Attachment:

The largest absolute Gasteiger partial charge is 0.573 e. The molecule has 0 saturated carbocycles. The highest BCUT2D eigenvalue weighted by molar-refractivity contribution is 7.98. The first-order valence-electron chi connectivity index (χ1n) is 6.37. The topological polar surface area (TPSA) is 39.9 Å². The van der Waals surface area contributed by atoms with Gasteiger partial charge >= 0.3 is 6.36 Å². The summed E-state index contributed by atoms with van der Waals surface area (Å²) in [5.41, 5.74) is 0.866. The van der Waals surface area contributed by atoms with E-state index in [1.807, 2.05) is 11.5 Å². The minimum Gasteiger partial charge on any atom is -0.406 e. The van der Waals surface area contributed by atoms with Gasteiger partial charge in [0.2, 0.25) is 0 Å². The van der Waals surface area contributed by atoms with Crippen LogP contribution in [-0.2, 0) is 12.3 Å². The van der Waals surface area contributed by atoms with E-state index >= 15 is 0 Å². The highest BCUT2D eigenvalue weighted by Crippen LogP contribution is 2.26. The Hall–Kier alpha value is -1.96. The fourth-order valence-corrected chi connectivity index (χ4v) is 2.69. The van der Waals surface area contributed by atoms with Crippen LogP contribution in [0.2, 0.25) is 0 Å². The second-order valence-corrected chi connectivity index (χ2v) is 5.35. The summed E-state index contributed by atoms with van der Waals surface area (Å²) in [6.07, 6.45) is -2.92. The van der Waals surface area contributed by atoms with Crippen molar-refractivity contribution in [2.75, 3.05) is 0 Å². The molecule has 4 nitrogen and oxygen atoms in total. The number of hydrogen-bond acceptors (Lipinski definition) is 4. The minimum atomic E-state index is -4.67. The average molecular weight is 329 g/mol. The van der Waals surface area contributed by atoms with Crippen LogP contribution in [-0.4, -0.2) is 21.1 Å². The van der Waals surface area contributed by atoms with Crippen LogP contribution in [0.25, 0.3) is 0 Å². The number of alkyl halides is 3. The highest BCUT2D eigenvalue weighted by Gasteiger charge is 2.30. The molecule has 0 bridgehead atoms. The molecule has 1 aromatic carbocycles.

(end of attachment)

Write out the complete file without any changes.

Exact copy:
The largest absolute Gasteiger partial charge is 0.573 e. The molecule has 0 saturated carbocycles. The highest BCUT2D eigenvalue weighted by molar-refractivity contribution is 7.98. The first-order valence-electron chi connectivity index (χ1n) is 6.37. The topological polar surface area (TPSA) is 39.9 Å². The van der Waals surface area contributed by atoms with Gasteiger partial charge >= 0.3 is 6.36 Å². The summed E-state index contributed by atoms with van der Waals surface area (Å²) in [5.41, 5.74) is 0.866. The van der Waals surface area contributed by atoms with E-state index in [1.807, 2.05) is 11.5 Å². The minimum Gasteiger partial charge on any atom is -0.406 e. The van der Waals surface area contributed by atoms with Gasteiger partial charge in [0.2, 0.25) is 0 Å². The van der Waals surface area contributed by atoms with Crippen LogP contribution in [-0.2, 0) is 12.3 Å². The van der Waals surface area contributed by atoms with E-state index >= 15 is 0 Å². The highest BCUT2D eigenvalue weighted by Crippen LogP contribution is 2.26. The Hall–Kier alpha value is -1.96. The fourth-order valence-corrected chi connectivity index (χ4v) is 2.69. The van der Waals surface area contributed by atoms with Crippen LogP contribution in [0.2, 0.25) is 0 Å². The second-order valence-corrected chi connectivity index (χ2v) is 5.35. The summed E-state index contributed by atoms with van der Waals surface area (Å²) in [6.07, 6.45) is -2.92. The van der Waals surface area contributed by atoms with Crippen molar-refractivity contribution in [2.75, 3.05) is 0 Å². The molecule has 4 nitrogen and oxygen atoms in total. The number of hydrogen-bond acceptors (Lipinski definition) is 4. The minimum atomic E-state index is -4.67. The average molecular weight is 329 g/mol. The van der Waals surface area contributed by atoms with Crippen LogP contribution in [-0.4, -0.2) is 21.1 Å². The van der Waals surface area contributed by atoms with Crippen LogP contribution in [0.25, 0.3) is 0 Å². The number of alkyl halides is 3. The highest BCUT2D eigenvalue weighted by Gasteiger charge is 2.30. The molecule has 0 bridgehead atoms. The molecule has 1 aromatic carbocycles.